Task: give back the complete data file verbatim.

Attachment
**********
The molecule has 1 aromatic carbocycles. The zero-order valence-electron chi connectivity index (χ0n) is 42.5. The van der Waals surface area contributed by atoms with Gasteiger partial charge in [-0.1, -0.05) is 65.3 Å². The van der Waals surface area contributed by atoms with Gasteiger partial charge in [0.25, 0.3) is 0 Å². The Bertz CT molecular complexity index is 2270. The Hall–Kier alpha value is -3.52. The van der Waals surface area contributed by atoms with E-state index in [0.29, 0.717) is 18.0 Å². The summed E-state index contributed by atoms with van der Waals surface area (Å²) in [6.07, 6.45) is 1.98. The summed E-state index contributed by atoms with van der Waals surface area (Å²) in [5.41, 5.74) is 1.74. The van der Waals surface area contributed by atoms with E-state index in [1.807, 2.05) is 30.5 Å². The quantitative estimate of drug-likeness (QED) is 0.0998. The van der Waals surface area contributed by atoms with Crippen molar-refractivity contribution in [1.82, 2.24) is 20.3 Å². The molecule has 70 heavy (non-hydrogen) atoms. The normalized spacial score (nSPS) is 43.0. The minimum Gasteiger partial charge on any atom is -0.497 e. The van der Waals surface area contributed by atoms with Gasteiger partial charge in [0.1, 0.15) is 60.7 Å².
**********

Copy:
The molecule has 1 aromatic carbocycles. The zero-order valence-electron chi connectivity index (χ0n) is 42.5. The van der Waals surface area contributed by atoms with Gasteiger partial charge in [-0.1, -0.05) is 65.3 Å². The van der Waals surface area contributed by atoms with Gasteiger partial charge in [0.25, 0.3) is 0 Å². The Bertz CT molecular complexity index is 2270. The Hall–Kier alpha value is -3.52. The van der Waals surface area contributed by atoms with E-state index in [0.29, 0.717) is 18.0 Å². The summed E-state index contributed by atoms with van der Waals surface area (Å²) in [6.07, 6.45) is 1.98. The summed E-state index contributed by atoms with van der Waals surface area (Å²) in [5.41, 5.74) is 1.74. The van der Waals surface area contributed by atoms with E-state index in [1.807, 2.05) is 30.5 Å². The quantitative estimate of drug-likeness (QED) is 0.0998. The van der Waals surface area contributed by atoms with Crippen molar-refractivity contribution in [1.82, 2.24) is 20.3 Å². The molecule has 70 heavy (non-hydrogen) atoms. The normalized spacial score (nSPS) is 43.0. The minimum Gasteiger partial charge on any atom is -0.497 e. The van der Waals surface area contributed by atoms with Gasteiger partial charge in [0.1, 0.15) is 60.7 Å².